A year ago, 42nd Street was an empty, slightly soiled, commercial industrial hub. But on my visit this year the street took on a wholly different appearance with the new buildings / storefronts. There were eight new buildings along 42nd Street, with red brick exteriors complemented by black trim and large floor-to-ceiling paned storefront windows, which I believe could also serve as garage doors. It almost seemed like these new edifices could as easily become art galleries, as manufacturing locales and / or storage facilities.
Click here to read the rest of our report about the Steinway Mansion real estate development in Northern Ditmars, Astoria.
Bethesda Fountain in Central Park
Emma Stebbins' Statue Commemorates NYC's Water System
The Angel of the Waters statue stands atop the fountain in the midst of Bethesda Terrace in Central Park. According to the Parks Department, the terrace was built 1859 - 1864 and according to Wikepedia the statue was designed in 1868 and unveiled in 1873. The Parks Department notes that this was the only statue commissioned in tandem with the opening of Central Park.
In the early 1800's New York City was an unsanitary place and the water was a conduit for the spread of cholera. By the mid 1800's the city had developed the Croton Aqueduct  to transport fresh clean water down into the city, which more or less permanently ended the cholera epidemic.
Around the middle of the 19th century the plans for Central Park were being made, and hence Bethesda Fountain and the Angel of the Waters were included to celebrate and commemorate the accomplishment of something good [fresh clean water] for everyone living in New York City and beyond. The Angel of the Waters references a biblical passage from the gospel of St. John where an angel bestows healing powers upon a pool called Bethesda.
Bethesda Terrace and Fountain are found in the center of the park between 72nd and 76th Streets. The fountain overlooks the lake and boats may be rented at the Loeb Boathouse which is off to one's right when looking at the lake from the fountain.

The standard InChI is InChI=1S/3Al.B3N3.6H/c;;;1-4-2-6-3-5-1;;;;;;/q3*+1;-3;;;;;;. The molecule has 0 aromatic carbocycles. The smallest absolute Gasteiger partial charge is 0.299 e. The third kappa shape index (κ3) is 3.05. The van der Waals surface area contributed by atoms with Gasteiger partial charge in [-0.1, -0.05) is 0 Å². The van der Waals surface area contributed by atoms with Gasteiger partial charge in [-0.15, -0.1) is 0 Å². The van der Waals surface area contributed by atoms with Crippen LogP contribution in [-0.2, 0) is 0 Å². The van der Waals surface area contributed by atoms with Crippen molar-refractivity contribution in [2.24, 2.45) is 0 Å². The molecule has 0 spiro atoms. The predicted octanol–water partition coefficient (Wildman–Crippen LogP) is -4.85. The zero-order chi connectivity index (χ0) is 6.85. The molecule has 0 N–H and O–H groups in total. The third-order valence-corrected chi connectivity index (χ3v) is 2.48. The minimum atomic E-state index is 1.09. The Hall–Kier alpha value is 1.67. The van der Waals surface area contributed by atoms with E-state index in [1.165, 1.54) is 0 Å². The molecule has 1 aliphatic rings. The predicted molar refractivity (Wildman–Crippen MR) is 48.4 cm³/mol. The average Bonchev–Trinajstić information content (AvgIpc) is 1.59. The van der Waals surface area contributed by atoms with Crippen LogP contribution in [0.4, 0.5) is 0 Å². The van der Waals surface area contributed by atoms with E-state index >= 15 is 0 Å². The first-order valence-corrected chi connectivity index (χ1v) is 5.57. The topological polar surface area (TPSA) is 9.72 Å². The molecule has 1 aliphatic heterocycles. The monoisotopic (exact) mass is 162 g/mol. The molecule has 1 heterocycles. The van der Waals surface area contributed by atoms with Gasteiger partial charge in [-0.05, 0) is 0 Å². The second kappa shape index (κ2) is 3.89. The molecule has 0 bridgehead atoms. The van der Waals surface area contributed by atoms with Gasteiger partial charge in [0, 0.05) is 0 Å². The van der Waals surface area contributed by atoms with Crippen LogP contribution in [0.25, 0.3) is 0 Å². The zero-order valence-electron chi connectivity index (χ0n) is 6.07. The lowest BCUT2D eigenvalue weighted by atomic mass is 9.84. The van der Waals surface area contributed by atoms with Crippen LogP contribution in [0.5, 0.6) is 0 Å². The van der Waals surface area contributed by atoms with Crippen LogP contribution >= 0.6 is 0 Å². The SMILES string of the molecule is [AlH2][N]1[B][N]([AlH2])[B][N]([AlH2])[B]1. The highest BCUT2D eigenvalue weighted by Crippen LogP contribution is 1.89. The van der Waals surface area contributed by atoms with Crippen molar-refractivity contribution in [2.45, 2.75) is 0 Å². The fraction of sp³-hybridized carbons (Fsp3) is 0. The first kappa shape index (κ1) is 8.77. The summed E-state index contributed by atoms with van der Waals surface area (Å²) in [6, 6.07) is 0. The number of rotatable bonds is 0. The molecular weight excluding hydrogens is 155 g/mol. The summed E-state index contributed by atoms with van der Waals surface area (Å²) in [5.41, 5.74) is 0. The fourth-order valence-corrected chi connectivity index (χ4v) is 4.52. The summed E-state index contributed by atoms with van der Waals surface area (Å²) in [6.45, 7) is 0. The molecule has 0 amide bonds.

South Street Seaport Neighborhood & Real Estate Development
An Historical Site and Shopping, Dining & Tourist Destination in NYC
I have visited the South Street Seaport several times over the past year and I have found it to have enough of the blend of old and new to merit several or more visits. In this report I will take you on a brief tour of the South Street Seaport to show you what you can find along the East River, looking up at the Brooklyn Bridge from the southern downtown neighborhood in Manhattan.
South Street Seaport Neighborhood
Many subway lines traverse the downtown area, so it’s not hard to get to from most other parts of Manhattan. And many subway lines from the Bronx, Queens and Brooklyn traverse or terminate in lower Manhattan, where the South Street Seaport is located.
The South Street Seaport neighborhood has a number of dimensions to it. To be sure it’s a tourist destination as one can sit along the East River wining or dining while looking out at the Brooklyn Bridge. There are plenty of shops and restaurants in the neighborhood, so it’s not hard to find ways to feed or amuse oneself.
A new real estate development of the South Street Seaport is currently in process. The planning for it was decided upon in 2013 and it is expected to be completed in 2017. The renovation is expected to free up the East River waterfront to more pedestrian activity.
Click here to read about the history of the South Street Seaport neighborhood & real estate development.
Vintage Subway Trains & Rides in Manhattan & Queens
I decided to take a ride on one of the Vintage Subway Cars that run through Manhattan & Queens on each Sunday in December from 10 am to 5 pm. You can ride the vintage subway cars for the regular fare of $2.75, even though back in the day, the ride only cost 10 cents. It's a fun outing and some of the people dressed up for the occasion, only a bit of which is shown in the video.